I Started A Flickr Group: Chickens on Railroad Tracks

Chickens. Railroad tracks. Chickens on railroad tracks.I decided to start a Flickr group devoted to all media featuring chickens on railroad tracks after looking over some awesome photography by good friend Michael J. McCrystal and seeing the eclectic groups inviting him to submit his photos. Yes, there are groups for brick roads, family beach portraits, smurfs, chickens, trains, and just about every other damn thing you can think of, but none focused exclusively on chickens (preferably alive) on (or near) railroad tracks.

The majestic chicken strutting cockily amongst the confluence of man-made ironworks and nature's wood, the very thoroughfares of large, powerful locomotives arouses feelings of the sublime. Cocks. Steel. Wood. Locomotives through a tunnel.

Maybe I should start a Flowers in Gaping Holes in the Ground group too?

So if you happen to have any pictures meeting the aforementioned criteria, submit them! I even took the time to create pun related titles for members (chuggachugganteclairses), moderators (chickentrackers), and of course admins (BallastlessCocks). Join today or the last hour of my life was devoted to overworking a simple joke.


Movie Review: Extraordinary Measures

Don't hope for a miracle. Tell it to get off your plane.I went into this moving knowing I would come down with a case of the warm fuzzies. The cheesetastic tagline alone was a neon sign of "uplifting family drama". Being looked upon as such a movie, CBS Films did a good job of entertaining and educating the audience. You're mom will love it.

The "based on a true story" film, directed by Tom Vaughan (Super Grass, What Happens in Vegas) is about John Crowley's (Brendan Fraser) and his wife Aileen's (Keri Russell) quest to find a cure to a rare genetic disorder, which two of their three children have, called Pompe disease. Fraser turns to Dr. Robert Stonehill (Executive Producer, Harrison Ford) who is working on an advanced form of an enzyme to counteract the effects of the disease.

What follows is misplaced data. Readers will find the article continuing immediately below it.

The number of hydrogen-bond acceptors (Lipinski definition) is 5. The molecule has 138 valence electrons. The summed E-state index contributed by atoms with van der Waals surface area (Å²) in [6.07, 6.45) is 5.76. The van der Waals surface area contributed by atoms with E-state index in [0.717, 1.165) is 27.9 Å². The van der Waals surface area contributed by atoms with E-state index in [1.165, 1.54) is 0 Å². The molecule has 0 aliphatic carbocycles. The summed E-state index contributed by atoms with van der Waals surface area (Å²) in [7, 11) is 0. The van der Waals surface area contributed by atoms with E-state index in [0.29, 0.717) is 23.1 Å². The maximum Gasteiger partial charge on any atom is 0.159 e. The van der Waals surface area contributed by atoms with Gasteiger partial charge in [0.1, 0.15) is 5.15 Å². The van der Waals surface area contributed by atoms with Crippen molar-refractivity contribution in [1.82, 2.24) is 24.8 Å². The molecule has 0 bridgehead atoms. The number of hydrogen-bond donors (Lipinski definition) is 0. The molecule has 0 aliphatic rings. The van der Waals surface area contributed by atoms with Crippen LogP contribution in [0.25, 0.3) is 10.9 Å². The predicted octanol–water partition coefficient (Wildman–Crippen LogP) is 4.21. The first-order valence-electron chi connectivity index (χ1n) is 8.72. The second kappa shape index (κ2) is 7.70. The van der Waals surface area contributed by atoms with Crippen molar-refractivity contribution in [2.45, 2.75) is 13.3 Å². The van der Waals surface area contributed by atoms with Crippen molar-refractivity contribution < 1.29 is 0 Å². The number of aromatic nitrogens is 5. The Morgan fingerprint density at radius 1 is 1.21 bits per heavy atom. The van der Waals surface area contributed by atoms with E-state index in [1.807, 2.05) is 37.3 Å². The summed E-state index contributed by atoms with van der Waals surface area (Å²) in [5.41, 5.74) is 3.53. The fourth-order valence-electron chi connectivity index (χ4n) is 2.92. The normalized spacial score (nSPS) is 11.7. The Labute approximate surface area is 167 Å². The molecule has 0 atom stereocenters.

Stylistically the movie was CBS doing Disney design. A clean, well lighted world where every room, office, and park is perfectly manicured and noticeably a set; not a place where people live, work and risk. A PG world without grit or sharp edges helping to enfold the audience in the safety of order and structure to offset any discomfort felt seeing children with tracheostomy tubes in motorized wheelchairs (a Hollywood way of showing illness akin to an oxygen tube while sitting in a bed). All accompanied by a soundtrack of orchestral swelling, queuing the audience to the proper emotional response.

Fraser's Ivy-League-Caring-Every-Dad who gambles the limited time he has with his kids to try and save them is well within Fraser's abilities and he is a good fit for the role, evoking a version of his Ben Sullivan from Scrubs. The characters business prowess makes him the straight man to Ford, who the audience is told is "brilliant", "eccentric", and "a loose cannon". He also listens to the rock music loudly while working! But is he a big softy deep down? Only time can tell.

The duo start a research team but soon needs to sell out to Big Pharm to get the funding required to accomplish their goals. Enter potential devils - Derek Webster, Jared Harris, & Patrick Bauchau. Seeing them all sitting at the table together was all that was required to accomplish the idea of soul selling. Watching Ford, and particularly Fraser deal with the consequences and pay offs of the deal compose the last act of the film.

While overdone in style and having a conclusion you knew going into the theater, the fact it was based off actual events, the shortened time, and appropriate casting made for an enjoyable, albeit forgettable, time. 3 out of 5 stars.

Other observations:
  • Sometimes it was necessary to put up what part of the country the characters were in as they traveled around. Other times, like when I can see the exit sign that says "Chicago" it wasn't necessary to tell me they were in Chicago.
  • Keri Russell was a hot mom.
  • Pompe disease has an incident rate of 1:40,000 - more info
Obvious Product Placement:
  • Ford vehicles: old & new, car & actor